I was amazed at how brave most of these women were. Because they were not Jewish (known Jews) almost all could have avoided concentration camps, and once they were imprisoned I was so impressed with the big, unexpected, all kinds of kindnesses, often at their own peril and/or deprivation, and often even at risk of saving their own lives. Talk about true friendship!

Whenever reading about the Nazis I always admired the resistors but this time around I kept wondering if mothers of young children really should have been so boldly participating. I am in awe of what they did but a part of me wanted anyone who could stay safe (and hopefully still do some good) to do so.

These French women went through a lot of the almost unimaginable suffering that the targeted groups (Jews, Gypsies, mentally ill, developmentally disabled, homosexual, etc.) did. I’m still glad that at the end, when summing up, the Jews were mentioned and the reader saw how they fared re return rate, and re France’s collaboration and the prevalent anti-Semitism, re overall how they fared worse, and given how these women fared, that was very, very badly. I respect this account even more for all it tried to cover.

I felt so sad to read the fates of the women, not only those who didn’t survive, but also those who did survive. I kept wondering what if they’d had modern day post traumatic stress treatments in 1945 whether some could have greatly benefited, even though I have no illusions that they would be anything other than horribly damaged in many ways. So horrifying what humans can do to others!

I really enjoyed this book but I was left profoundly sad, and also profoundly impressed, and very angry about what happened to these women. I think it’s an important story and I’m very glad that it’s now down on paper. I might have given it 5 stars had I gotten to know at least some of the women better than I did.

These sorts of accounts always have me soul searching about just how brave I’d be, just how altruistic I’d be, just how ethically I’d behave given similar dire circumstances. ( )
  Lisa2013 | May 27, 2015 |
During 1942, women of the French Resistance were rounded up in a variety of police stings. This is the story of the 230 women who were sent from France to Nazi concentration camps. I do wish that this book was written as a story rather than a recitation of facts. This greatly slowed the story down and took away from the stories of these women. The book was very heartbreaking at times, and a story format would have greatly enhanced this. Overall, a decent book. ( )
  JanaRose1 | May 18, 2015 |
This book was probably not the best choice for this time of year, considering the content, but there were those of us who found an amazing read within its pages, regardless.
The abuse and degradation these resistance fighters experienced in Birkenau is not easy to take in, and we are all aware of the horrors committed during Hitler’s rein, but the story of these women’s strength and endurance under such extreme conditions and cruelty cannot help but impart a real sense of wonder and respect. The bond created by these women attests to the power of human fortitude when pushed to the limits. Was this what helped keep some of them alive? No doubt, although we did comment that some succumbed very early on, before a real connection was formed. Did this make a difference? Unanswerable questions to be sure.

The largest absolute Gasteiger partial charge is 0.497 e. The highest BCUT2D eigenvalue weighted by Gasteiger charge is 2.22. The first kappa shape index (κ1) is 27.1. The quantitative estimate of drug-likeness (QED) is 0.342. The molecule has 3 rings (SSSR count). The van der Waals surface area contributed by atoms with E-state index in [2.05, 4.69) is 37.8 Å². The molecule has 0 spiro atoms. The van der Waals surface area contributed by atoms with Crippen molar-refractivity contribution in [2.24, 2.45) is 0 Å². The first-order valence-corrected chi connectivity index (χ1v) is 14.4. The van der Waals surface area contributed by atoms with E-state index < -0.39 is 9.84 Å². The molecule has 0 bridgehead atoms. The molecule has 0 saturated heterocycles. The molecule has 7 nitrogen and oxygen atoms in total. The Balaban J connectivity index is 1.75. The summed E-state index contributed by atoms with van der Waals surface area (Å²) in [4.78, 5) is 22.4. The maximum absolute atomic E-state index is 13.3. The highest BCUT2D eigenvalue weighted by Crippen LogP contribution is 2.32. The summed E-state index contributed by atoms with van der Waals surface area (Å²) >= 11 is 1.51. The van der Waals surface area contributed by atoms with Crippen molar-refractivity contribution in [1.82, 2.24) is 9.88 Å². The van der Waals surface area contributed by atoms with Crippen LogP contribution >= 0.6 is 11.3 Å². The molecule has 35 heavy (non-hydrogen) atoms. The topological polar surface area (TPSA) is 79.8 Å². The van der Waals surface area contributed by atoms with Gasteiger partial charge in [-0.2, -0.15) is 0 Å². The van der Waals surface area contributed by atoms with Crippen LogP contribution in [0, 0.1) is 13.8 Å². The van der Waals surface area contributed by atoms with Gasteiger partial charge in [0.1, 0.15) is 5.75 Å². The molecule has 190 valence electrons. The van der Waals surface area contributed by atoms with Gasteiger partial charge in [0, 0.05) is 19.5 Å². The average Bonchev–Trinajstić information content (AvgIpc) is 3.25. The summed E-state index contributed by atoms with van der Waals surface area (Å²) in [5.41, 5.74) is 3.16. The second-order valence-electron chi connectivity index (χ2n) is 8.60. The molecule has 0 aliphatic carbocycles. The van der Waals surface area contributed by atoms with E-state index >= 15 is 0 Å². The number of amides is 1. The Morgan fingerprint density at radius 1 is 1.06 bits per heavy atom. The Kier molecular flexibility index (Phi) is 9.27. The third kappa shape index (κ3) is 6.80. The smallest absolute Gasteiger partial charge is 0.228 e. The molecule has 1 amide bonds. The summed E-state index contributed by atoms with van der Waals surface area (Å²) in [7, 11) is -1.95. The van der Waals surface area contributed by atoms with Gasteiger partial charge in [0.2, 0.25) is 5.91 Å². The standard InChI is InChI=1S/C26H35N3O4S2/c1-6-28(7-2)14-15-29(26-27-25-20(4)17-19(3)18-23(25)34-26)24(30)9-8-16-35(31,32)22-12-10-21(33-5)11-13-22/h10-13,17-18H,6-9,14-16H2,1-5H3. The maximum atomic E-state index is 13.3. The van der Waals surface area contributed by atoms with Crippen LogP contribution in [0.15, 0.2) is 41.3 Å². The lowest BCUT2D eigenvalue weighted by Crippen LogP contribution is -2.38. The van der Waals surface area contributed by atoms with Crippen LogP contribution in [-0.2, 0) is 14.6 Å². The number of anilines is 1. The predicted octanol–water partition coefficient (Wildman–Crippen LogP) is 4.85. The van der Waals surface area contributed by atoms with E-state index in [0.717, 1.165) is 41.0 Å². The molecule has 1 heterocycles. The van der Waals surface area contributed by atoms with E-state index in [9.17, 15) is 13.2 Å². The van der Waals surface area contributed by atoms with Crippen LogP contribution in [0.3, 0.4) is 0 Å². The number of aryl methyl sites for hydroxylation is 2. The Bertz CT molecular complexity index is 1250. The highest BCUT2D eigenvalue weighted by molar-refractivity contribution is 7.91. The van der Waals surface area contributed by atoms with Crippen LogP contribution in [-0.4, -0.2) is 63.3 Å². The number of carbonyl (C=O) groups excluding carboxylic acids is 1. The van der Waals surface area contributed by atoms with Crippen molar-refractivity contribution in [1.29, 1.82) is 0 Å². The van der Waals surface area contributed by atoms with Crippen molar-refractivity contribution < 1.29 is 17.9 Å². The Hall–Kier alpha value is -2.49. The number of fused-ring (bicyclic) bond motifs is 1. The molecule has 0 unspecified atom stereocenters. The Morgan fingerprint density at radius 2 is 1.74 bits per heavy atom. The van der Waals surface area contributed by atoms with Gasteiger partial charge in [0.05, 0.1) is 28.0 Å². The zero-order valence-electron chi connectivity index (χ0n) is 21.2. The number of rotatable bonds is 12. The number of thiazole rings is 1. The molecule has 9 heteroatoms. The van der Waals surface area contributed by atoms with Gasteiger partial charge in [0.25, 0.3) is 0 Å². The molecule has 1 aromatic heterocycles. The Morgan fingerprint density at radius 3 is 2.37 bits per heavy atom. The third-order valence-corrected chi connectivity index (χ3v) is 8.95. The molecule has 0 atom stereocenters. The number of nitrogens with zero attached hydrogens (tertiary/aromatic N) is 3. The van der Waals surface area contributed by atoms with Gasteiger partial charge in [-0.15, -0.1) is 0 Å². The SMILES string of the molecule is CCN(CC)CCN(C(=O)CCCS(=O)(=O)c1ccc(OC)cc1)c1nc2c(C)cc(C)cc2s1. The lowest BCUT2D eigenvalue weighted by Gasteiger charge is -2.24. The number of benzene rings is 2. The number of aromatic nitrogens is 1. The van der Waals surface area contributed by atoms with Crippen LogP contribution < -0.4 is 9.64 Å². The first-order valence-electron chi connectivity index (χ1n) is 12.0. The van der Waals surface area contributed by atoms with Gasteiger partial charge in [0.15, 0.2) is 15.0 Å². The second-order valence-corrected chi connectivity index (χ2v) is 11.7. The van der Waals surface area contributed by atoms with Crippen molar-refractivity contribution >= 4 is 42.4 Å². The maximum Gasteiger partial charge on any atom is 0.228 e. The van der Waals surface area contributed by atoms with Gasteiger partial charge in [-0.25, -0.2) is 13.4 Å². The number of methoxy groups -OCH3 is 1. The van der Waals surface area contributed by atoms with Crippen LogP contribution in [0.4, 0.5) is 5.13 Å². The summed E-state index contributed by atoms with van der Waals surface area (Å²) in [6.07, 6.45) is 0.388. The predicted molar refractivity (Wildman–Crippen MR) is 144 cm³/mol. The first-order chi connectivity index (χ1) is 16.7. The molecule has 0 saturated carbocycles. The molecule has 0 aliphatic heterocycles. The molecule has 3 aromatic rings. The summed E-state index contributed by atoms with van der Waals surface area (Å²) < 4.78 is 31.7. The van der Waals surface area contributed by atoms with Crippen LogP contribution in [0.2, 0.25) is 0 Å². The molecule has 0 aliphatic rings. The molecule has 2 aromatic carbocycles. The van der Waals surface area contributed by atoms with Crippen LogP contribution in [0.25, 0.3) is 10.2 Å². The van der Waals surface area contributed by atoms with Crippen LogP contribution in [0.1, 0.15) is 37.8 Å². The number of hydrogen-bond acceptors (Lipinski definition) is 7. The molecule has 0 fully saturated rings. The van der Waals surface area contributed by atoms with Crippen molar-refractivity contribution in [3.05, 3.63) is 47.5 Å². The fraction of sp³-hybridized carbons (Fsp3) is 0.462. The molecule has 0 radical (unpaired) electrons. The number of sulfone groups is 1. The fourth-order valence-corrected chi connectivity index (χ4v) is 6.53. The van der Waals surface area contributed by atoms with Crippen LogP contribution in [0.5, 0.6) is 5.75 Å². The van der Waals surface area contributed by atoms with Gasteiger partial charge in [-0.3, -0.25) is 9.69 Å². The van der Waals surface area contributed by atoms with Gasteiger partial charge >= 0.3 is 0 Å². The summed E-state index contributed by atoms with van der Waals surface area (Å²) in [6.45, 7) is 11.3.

Our conversation extended beyond the women and their plight into the general politics of WW II, Hitler’s strategies and the overall effects of war. The attempted annihilation of the Jewish population took us to a very broad and edifying discussion of multiculturalism, racism and the tenuous condition of the human spirit after extreme suffering. Heavy stuff? Not really. Everyone felt more informed after reading this book and it always feels better to speak about what you have discovered, coming to terms with information that ordinarily would be unacceptable.

In the end, Moorehead summed up the book well with survivor Charlotte and her quote - ‘Looking at me, one would think that I’m alive … I’m not alive. I died in Auschwitz, but no one knows it.’
  DaptoLibrary | Jan 19, 2015 |
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Author nameRoleType of authorWork?Status
Caroline Mooreheadprimary authorall editionsconfirmed
McCaddon, WandaNarratorsecondary authorsome editionsconfirmed
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What surprised the Parisians, standing in little groups along the Champs-Elysees to watch the German soldiers take over their city in the early hours of 14 June 1940, was how youthful and healthy they looked.
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They were teachers, students, chemists, writers, and housewives; a singer at the Paris Opera, a midwife, a dental surgeon. They distributed anti-Nazi leaflets, printed subversive newspapers, hid resisters, secreted Jews to safety, transported weapons, and conveyed clandestine messages. The youngest was a schoolgirl of 15 who scrawled "V" for victory on the walls of her lycée; the eldest, a farmer's wife in her sixties who harbored escaped Allied airmen. Strangers to each other, hailing from villages and cities from across France, these brave women were united in hatred and defiance of their Nazi occupiers.

Eventually, the Gestapo hunted down 230 of these women and imprisoned them in a fort outside Paris. Separated from home and loved ones, these disparate individuals turned to one another, their common experience conquering divisions of age, education, profession, and class, as they found solace and strength in their deep affection and camaraderie.

In January 1943, they were sent to their final destination: Auschwitz. Only 49 would return to France.

A Train in Winter draws on interviews with these women and their families; German, French, and Polish archives; and documents held by World War II resistance organizations to uncover a dark chapter of history that offers an inspiring portrait of ordinary people, of bravery and survival — and of the remarkable, enduring power of female friendship.
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In January 1943, the Gestapo hunted down 230 women of the French Resistance and sent them to Auschwitz. This is their story, told in full for the first time--a searing and unforgettable chronicle of terror, courage, defiance, survival, and the power of friendship to transcend evil that is an essential addition to the history of World War II.… (more)